Here is an interesting read: http://blogs.kcrw.com/whichwayla/2013/04/cheating-to-learn-how-a-ucla-professor-gamed-a-game-theory-midterm
To sum it up: An UCLA professor of Behavioral Ecology allowed his students to create their own rules for a midterm test. Instead of the usual closed-book test, he told his students a week in advance that they could bring to the test: notes, books, laptop, experts (if they could locate one or two in time), calling former students who had taken this test before … anything not in violation of state and federal criminal laws.
After a barrage of questions and calming suspicion, the initially bewildered students began their collective plans for studying and facing the test.
On the day of the test, the students organized themselves to deal with the one question on the test. Different groups took on different aspects, and they co-wrote the answer. Only three students (“the lone wolves”) decided to write their individual responses, even though they actively participated in the studying and discussions.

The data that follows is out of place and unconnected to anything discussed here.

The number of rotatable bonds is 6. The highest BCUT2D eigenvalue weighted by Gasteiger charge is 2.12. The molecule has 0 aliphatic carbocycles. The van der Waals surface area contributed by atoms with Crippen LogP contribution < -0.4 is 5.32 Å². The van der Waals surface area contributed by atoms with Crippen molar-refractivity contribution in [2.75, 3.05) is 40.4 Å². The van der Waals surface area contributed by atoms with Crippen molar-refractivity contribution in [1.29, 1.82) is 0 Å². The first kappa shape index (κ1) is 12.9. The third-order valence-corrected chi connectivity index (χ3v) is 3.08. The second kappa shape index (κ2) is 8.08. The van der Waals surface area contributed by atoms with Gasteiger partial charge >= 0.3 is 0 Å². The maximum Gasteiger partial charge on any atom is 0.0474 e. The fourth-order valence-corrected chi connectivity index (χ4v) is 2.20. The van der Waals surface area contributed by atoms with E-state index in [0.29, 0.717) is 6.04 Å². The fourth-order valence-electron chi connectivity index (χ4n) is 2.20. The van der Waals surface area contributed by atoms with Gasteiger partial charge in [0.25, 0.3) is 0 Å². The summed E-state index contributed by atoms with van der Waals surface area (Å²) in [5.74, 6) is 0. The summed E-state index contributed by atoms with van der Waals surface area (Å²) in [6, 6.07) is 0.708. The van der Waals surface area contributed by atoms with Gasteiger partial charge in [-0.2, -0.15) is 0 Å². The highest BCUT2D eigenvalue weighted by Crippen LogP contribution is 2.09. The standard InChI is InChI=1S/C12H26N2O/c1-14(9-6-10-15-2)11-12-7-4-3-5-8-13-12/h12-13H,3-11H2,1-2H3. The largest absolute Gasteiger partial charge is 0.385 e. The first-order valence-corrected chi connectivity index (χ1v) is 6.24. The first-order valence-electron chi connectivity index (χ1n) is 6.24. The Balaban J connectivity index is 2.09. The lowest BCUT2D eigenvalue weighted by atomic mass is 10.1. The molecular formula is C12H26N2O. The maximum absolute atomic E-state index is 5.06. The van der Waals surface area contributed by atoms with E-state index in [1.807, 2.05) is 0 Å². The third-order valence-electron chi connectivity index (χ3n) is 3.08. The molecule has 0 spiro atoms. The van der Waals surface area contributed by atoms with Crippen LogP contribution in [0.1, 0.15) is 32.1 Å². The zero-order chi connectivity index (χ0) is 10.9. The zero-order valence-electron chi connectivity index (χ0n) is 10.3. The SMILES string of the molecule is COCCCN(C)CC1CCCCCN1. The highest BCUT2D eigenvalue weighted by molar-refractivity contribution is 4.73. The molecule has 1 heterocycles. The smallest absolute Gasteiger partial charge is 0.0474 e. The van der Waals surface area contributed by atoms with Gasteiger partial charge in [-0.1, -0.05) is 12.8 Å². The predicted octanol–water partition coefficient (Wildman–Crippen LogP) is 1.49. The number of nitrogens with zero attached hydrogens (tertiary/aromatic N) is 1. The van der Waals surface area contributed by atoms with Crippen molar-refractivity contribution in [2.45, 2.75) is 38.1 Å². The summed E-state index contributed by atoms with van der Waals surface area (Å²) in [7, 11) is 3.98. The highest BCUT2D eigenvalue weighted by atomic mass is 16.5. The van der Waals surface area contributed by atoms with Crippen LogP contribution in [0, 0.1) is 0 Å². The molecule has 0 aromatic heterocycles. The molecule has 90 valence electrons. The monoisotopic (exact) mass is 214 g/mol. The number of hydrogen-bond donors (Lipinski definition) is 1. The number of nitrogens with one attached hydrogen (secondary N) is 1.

Before handing back the test results, the professor added another wrinkle, offering students two options:
- The norm – The students would get their test result back and it would count toward their course grade.
- A dilemma – The professor would shred the tests and no one would know how they scored and no grade would be given.
Again, after the initial gasps, the students quickly made a unanimous decision to have their tests returned and counted toward grade. They were confident in their ability. They were right. The average score for this test was 20 percent higher than previous years. And the three lone wolves scored, respectively, on par, below, and above par with the class.
The professor’s intention for this experiment was for students to learn, first hand, the game theory that’s played out throughout the animal kingdom. In the end for the class, all won; they all learned, including the professor.
Or, one could interpret the experiment this way: Students lost because there was not much differentiation on this mid-term, other than the two lone wolves who scored above and below class performance.